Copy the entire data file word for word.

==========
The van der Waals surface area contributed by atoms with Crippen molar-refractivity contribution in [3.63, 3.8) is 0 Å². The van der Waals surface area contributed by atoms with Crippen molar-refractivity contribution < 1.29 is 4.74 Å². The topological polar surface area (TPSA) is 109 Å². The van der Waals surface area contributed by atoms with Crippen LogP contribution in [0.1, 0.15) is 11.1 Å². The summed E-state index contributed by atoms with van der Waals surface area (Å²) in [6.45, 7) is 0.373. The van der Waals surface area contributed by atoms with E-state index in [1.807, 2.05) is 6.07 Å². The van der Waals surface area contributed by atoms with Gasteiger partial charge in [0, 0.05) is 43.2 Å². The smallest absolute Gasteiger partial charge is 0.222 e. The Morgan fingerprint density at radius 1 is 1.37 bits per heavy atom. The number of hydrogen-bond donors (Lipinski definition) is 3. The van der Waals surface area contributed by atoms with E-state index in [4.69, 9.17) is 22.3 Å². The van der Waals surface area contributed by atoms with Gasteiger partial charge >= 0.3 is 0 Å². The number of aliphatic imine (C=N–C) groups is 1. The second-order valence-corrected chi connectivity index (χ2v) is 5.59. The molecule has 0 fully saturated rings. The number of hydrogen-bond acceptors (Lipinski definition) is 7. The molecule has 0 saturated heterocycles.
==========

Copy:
The van der Waals surface area contributed by atoms with Crippen molar-refractivity contribution in [3.63, 3.8) is 0 Å². The van der Waals surface area contributed by atoms with Crippen molar-refractivity contribution < 1.29 is 4.74 Å². The topological polar surface area (TPSA) is 109 Å². The van der Waals surface area contributed by atoms with Crippen LogP contribution in [0.1, 0.15) is 11.1 Å². The summed E-state index contributed by atoms with van der Waals surface area (Å²) in [6.45, 7) is 0.373. The van der Waals surface area contributed by atoms with E-state index in [1.807, 2.05) is 6.07 Å². The van der Waals surface area contributed by atoms with Gasteiger partial charge in [0, 0.05) is 43.2 Å². The smallest absolute Gasteiger partial charge is 0.222 e. The Morgan fingerprint density at radius 1 is 1.37 bits per heavy atom. The number of hydrogen-bond donors (Lipinski definition) is 3. The van der Waals surface area contributed by atoms with E-state index in [4.69, 9.17) is 22.3 Å². The van der Waals surface area contributed by atoms with Gasteiger partial charge >= 0.3 is 0 Å². The number of aliphatic imine (C=N–C) groups is 1. The second-order valence-corrected chi connectivity index (χ2v) is 5.59. The molecule has 0 fully saturated rings. The number of hydrogen-bond acceptors (Lipinski definition) is 7. The molecule has 0 saturated heterocycles.